Keep in mind the key steps in retirement planning


David T. Mayes

When we are young we often want to rush to key birthdays like our 16th to be able to drive, our 18th to be able to vote and our 21st which signifies a kind of last step towards adulthood. As we get older we tend to want to slow the clock down, or even let it hang, say, at the age of 39. However, we also look forward to the retreat which has its own set of key anniversaries built into the tax code and the Safety and Health Insurance Rules that we need to keep in mind. This is true not only for those approaching those ages, but also for young workers who need to factor these key dates into their retirement plans.

For retirement savers, age 50 is an important milestone. As retirement approaches, Congress has recognized that workers at this peak income stage of their careers may need and have the capacity to increase their retirement savings. accounts. For employer plans, the annual salary deferral limit increases by $ 6,500, from $ 19,500 to $ 26,000 for workers who are or will be 50 in 2021. For traditional and Roth IRA accounts, the Catch-up contribution limit is $ 1,000 allowing people 50 and over to set aside $ 7,000 per year. For workers whose employers offer a SIMPLE IRA plan, the regular contribution limit of $ 13,500 is increased by $ 3,000 for older employees.

The age of 55 triggers a few more changes. At this point, an additional $ 1,000 contribution can be made to a Health Savings Account (HSA) for those with a qualifying high deductible health insurance plan, bringing the 2021 HSA contribution limit to 4. $ 600 for people aged 55 and over with auto-only. insurance plans and $ 8,200 for those with family coverage. Building up HSA balances can offer significant benefits in retirement, as these accounts have a triple tax advantage. Contributions reduce current taxes, income grows tax-free, and income will ultimately never be taxed if used for qualifying health care expenses. In essence, they are like Roth IRA accounts which allow for pre-tax contributions.

The age of 55 is also a milestone for those looking to retire early or make a career change that may require tapping into their retirement savings. At this age, withdrawals from 401 (k) or 403 (b) plan accounts are not subject to the 10% early withdrawal penalty that is typically triggered on any distribution before age 59 and a half. Note that this exception only applies to employer plans, not traditional or Roth IRA accounts or IRA-based employer plans (SEP and SIMPLE IRA).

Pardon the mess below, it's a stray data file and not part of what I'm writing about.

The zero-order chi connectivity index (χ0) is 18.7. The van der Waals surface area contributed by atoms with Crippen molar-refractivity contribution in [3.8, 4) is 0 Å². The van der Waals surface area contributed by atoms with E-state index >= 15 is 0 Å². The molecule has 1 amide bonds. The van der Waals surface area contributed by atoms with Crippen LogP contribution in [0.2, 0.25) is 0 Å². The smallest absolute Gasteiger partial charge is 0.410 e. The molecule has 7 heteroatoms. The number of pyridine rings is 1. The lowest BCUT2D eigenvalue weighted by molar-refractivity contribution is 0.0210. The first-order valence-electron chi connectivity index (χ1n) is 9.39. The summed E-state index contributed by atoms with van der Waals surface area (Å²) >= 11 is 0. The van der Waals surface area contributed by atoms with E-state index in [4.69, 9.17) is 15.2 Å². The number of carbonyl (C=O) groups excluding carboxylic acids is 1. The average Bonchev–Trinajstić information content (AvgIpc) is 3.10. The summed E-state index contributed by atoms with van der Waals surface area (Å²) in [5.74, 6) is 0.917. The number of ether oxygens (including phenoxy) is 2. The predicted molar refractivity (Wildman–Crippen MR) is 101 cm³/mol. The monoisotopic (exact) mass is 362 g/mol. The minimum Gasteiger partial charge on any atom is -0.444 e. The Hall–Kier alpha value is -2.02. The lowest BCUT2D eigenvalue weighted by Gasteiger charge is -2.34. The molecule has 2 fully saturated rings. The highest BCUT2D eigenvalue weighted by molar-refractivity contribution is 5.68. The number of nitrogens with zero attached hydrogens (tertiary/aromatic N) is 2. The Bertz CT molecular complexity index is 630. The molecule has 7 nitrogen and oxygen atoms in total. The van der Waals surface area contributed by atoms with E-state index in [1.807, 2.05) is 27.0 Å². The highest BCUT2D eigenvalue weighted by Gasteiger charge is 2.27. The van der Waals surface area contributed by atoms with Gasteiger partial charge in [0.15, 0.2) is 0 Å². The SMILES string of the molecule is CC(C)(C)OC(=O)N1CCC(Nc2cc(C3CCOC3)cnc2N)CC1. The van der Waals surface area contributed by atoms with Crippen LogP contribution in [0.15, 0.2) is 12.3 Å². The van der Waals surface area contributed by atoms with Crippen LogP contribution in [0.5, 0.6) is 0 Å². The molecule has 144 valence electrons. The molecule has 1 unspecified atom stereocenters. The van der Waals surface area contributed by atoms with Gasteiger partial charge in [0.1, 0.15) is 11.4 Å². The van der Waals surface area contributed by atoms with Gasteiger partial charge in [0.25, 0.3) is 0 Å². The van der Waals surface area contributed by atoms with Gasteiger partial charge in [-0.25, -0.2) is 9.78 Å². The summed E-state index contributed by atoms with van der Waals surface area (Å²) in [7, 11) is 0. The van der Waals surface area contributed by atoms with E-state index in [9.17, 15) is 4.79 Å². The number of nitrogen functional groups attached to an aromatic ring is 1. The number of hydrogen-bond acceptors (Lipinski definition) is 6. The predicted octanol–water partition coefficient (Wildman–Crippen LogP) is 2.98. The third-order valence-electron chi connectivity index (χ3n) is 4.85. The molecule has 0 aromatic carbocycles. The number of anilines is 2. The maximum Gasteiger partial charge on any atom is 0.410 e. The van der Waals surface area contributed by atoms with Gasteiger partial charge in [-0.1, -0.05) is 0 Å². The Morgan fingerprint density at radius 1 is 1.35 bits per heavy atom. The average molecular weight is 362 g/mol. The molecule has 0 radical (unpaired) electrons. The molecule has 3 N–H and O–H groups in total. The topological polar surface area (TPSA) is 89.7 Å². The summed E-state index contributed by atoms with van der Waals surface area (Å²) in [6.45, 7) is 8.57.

The early withdrawal penalty no longer applies once a taxpayer turns 59 and a half, but Roth IRA withdrawals may still be subject to this penalty. Contributions to Roth accounts can still be withdrawn tax-free, but income withdrawals may be taxable if it has been less than 5 tax years since the original Roth IRA contribution was made.

Widows can start receiving Social Security survivor benefits at age 60. The youngest age at which a workers’ benefit can be claimed is 62 years. From this age, however, a monthly income permanently reduced. Benefits will be 25% and 30% lower depending on the worker’s full retirement age, which will range from 66 to 67 depending on the worker’s year of birth. For people born after 1954, this milestone increases by two months for each year, reaching 67 for people born in 1960 and later.

Social security can also be delayed until the age of 70. Although deferred, this income stream grows by around 8% per year, allowing a 32% increase in income for those with a full retirement age of 66. Because of these deferred retirement credits, married couples should carefully plan the timing of their Social Security claims to maximize this guaranteed income stream.

Health benefits through Medicare can be triggered at age 65 and it is important to enroll in Medicare in a timely manner, unless you are still working and have employer-provided health coverage.

Finally, age 72 is now the milestone that triggers the minimum distributions required from traditional IRA and employer-sponsored retirement accounts. These mandatory withdrawals were due at the age of 70 and a half, but this start date was postponed by the SECURE law.

David T. Mayes is a CERTIFIED FINANCIAL PLANNERTM Professional and IRS Registered Agent at Three Bearings Fiduciary Advisors, Inc., a financial planning trust company in Hampton. He can be reached at (603) 926-1775 or

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